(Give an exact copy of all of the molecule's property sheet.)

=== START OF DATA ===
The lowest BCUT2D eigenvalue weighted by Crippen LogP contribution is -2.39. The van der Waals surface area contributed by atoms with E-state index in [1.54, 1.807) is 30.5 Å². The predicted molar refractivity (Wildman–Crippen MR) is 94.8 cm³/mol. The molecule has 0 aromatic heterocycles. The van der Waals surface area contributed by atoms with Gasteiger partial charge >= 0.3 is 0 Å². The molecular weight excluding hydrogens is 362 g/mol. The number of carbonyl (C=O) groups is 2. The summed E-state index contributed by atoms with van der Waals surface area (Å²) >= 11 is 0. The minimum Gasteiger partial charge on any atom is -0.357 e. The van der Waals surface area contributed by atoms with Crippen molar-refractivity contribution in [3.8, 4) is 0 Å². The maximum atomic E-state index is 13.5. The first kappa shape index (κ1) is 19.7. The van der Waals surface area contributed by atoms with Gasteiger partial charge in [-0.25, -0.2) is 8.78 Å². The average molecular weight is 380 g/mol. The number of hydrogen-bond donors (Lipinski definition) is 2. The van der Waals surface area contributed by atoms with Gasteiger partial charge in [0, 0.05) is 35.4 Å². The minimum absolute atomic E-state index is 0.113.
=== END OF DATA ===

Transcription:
The lowest BCUT2D eigenvalue weighted by Crippen LogP contribution is -2.39. The van der Waals surface area contributed by atoms with E-state index in [1.54, 1.807) is 30.5 Å². The predicted molar refractivity (Wildman–Crippen MR) is 94.8 cm³/mol. The molecule has 0 aromatic heterocycles. The van der Waals surface area contributed by atoms with Gasteiger partial charge >= 0.3 is 0 Å². The molecular weight excluding hydrogens is 362 g/mol. The number of carbonyl (C=O) groups is 2. The summed E-state index contributed by atoms with van der Waals surface area (Å²) >= 11 is 0. The minimum Gasteiger partial charge on any atom is -0.357 e. The van der Waals surface area contributed by atoms with Crippen molar-refractivity contribution in [3.8, 4) is 0 Å². The maximum atomic E-state index is 13.5. The first kappa shape index (κ1) is 19.7. The van der Waals surface area contributed by atoms with Gasteiger partial charge in [-0.25, -0.2) is 8.78 Å². The average molecular weight is 380 g/mol. The number of hydrogen-bond donors (Lipinski definition) is 2. The van der Waals surface area contributed by atoms with Gasteiger partial charge in [0, 0.05) is 35.4 Å². The minimum absolute atomic E-state index is 0.113.